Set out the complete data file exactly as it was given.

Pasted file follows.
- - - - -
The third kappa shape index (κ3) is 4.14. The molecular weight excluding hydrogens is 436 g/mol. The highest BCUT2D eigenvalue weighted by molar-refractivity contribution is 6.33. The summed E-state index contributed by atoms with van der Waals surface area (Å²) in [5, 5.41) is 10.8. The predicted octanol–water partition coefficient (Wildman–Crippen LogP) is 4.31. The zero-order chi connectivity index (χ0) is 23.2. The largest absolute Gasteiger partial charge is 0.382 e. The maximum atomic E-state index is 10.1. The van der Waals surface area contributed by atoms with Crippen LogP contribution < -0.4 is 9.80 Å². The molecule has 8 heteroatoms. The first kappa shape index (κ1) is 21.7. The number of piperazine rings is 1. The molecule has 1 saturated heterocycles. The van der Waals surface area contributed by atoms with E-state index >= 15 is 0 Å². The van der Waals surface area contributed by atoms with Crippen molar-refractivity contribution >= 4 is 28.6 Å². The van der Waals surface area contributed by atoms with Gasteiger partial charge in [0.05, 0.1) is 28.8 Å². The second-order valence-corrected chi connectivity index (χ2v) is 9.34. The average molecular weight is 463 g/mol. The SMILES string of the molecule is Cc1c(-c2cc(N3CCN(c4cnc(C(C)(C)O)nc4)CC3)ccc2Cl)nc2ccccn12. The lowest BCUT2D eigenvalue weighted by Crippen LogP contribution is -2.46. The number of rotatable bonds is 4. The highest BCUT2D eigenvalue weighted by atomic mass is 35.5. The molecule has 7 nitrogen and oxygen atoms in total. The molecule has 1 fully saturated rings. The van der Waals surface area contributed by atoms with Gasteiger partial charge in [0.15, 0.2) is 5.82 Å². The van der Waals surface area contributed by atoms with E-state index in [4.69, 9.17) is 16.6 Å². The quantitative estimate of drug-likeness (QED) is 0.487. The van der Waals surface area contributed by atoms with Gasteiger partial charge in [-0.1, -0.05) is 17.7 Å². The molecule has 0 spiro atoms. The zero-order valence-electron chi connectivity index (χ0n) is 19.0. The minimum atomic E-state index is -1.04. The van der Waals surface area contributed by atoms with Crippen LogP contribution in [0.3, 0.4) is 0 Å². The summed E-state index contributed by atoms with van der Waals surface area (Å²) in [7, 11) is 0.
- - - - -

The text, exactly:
The third kappa shape index (κ3) is 4.14. The molecular weight excluding hydrogens is 436 g/mol. The highest BCUT2D eigenvalue weighted by molar-refractivity contribution is 6.33. The summed E-state index contributed by atoms with van der Waals surface area (Å²) in [5, 5.41) is 10.8. The predicted octanol–water partition coefficient (Wildman–Crippen LogP) is 4.31. The zero-order chi connectivity index (χ0) is 23.2. The largest absolute Gasteiger partial charge is 0.382 e. The maximum atomic E-state index is 10.1. The van der Waals surface area contributed by atoms with Crippen LogP contribution < -0.4 is 9.80 Å². The molecule has 8 heteroatoms. The first kappa shape index (κ1) is 21.7. The number of piperazine rings is 1. The molecule has 1 saturated heterocycles. The van der Waals surface area contributed by atoms with E-state index >= 15 is 0 Å². The van der Waals surface area contributed by atoms with Crippen molar-refractivity contribution >= 4 is 28.6 Å². The van der Waals surface area contributed by atoms with Gasteiger partial charge in [0.05, 0.1) is 28.8 Å². The second-order valence-corrected chi connectivity index (χ2v) is 9.34. The average molecular weight is 463 g/mol. The SMILES string of the molecule is Cc1c(-c2cc(N3CCN(c4cnc(C(C)(C)O)nc4)CC3)ccc2Cl)nc2ccccn12. The lowest BCUT2D eigenvalue weighted by Crippen LogP contribution is -2.46. The number of rotatable bonds is 4. The highest BCUT2D eigenvalue weighted by atomic mass is 35.5. The molecule has 7 nitrogen and oxygen atoms in total. The molecule has 1 fully saturated rings. The van der Waals surface area contributed by atoms with Gasteiger partial charge in [0.15, 0.2) is 5.82 Å². The van der Waals surface area contributed by atoms with E-state index in [4.69, 9.17) is 16.6 Å². The quantitative estimate of drug-likeness (QED) is 0.487. The van der Waals surface area contributed by atoms with Gasteiger partial charge in [-0.1, -0.05) is 17.7 Å². The molecule has 0 spiro atoms. The zero-order valence-electron chi connectivity index (χ0n) is 19.0. The minimum atomic E-state index is -1.04. The van der Waals surface area contributed by atoms with Crippen LogP contribution in [0.3, 0.4) is 0 Å². The summed E-state index contributed by atoms with van der Waals surface area (Å²) in [7, 11) is 0.